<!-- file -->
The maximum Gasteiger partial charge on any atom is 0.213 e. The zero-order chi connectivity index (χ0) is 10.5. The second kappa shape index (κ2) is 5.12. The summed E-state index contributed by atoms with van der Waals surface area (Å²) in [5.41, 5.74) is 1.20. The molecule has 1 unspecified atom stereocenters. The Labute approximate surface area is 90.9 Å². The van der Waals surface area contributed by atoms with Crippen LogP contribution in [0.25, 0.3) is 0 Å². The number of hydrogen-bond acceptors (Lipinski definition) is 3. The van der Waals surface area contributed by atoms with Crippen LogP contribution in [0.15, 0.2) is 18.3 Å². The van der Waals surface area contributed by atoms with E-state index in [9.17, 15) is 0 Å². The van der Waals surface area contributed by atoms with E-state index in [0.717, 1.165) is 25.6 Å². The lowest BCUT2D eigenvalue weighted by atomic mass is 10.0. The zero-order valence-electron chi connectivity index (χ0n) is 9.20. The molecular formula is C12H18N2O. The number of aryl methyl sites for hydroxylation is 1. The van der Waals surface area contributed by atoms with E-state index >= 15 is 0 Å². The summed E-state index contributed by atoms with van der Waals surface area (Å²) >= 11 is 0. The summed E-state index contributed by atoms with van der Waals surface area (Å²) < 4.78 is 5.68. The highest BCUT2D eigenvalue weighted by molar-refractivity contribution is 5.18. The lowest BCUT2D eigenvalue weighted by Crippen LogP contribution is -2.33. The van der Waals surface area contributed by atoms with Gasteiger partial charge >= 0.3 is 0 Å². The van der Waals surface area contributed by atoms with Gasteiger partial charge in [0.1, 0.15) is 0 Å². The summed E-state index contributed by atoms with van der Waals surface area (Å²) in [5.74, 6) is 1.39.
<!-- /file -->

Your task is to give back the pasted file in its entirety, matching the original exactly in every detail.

The maximum Gasteiger partial charge on any atom is 0.213 e. The zero-order chi connectivity index (χ0) is 10.5. The second kappa shape index (κ2) is 5.12. The summed E-state index contributed by atoms with van der Waals surface area (Å²) in [5.41, 5.74) is 1.20. The molecule has 1 unspecified atom stereocenters. The Labute approximate surface area is 90.9 Å². The van der Waals surface area contributed by atoms with Crippen LogP contribution in [0.25, 0.3) is 0 Å². The number of hydrogen-bond acceptors (Lipinski definition) is 3. The van der Waals surface area contributed by atoms with Crippen LogP contribution in [0.15, 0.2) is 18.3 Å². The van der Waals surface area contributed by atoms with E-state index in [9.17, 15) is 0 Å². The van der Waals surface area contributed by atoms with E-state index in [0.717, 1.165) is 25.6 Å². The lowest BCUT2D eigenvalue weighted by atomic mass is 10.0. The zero-order valence-electron chi connectivity index (χ0n) is 9.20. The molecular formula is C12H18N2O. The number of aryl methyl sites for hydroxylation is 1. The van der Waals surface area contributed by atoms with E-state index >= 15 is 0 Å². The summed E-state index contributed by atoms with van der Waals surface area (Å²) >= 11 is 0. The summed E-state index contributed by atoms with van der Waals surface area (Å²) < 4.78 is 5.68. The highest BCUT2D eigenvalue weighted by molar-refractivity contribution is 5.18. The lowest BCUT2D eigenvalue weighted by Crippen LogP contribution is -2.33. The van der Waals surface area contributed by atoms with Gasteiger partial charge >= 0.3 is 0 Å². The van der Waals surface area contributed by atoms with Gasteiger partial charge in [0.1, 0.15) is 0 Å². The summed E-state index contributed by atoms with van der Waals surface area (Å²) in [5.74, 6) is 1.39.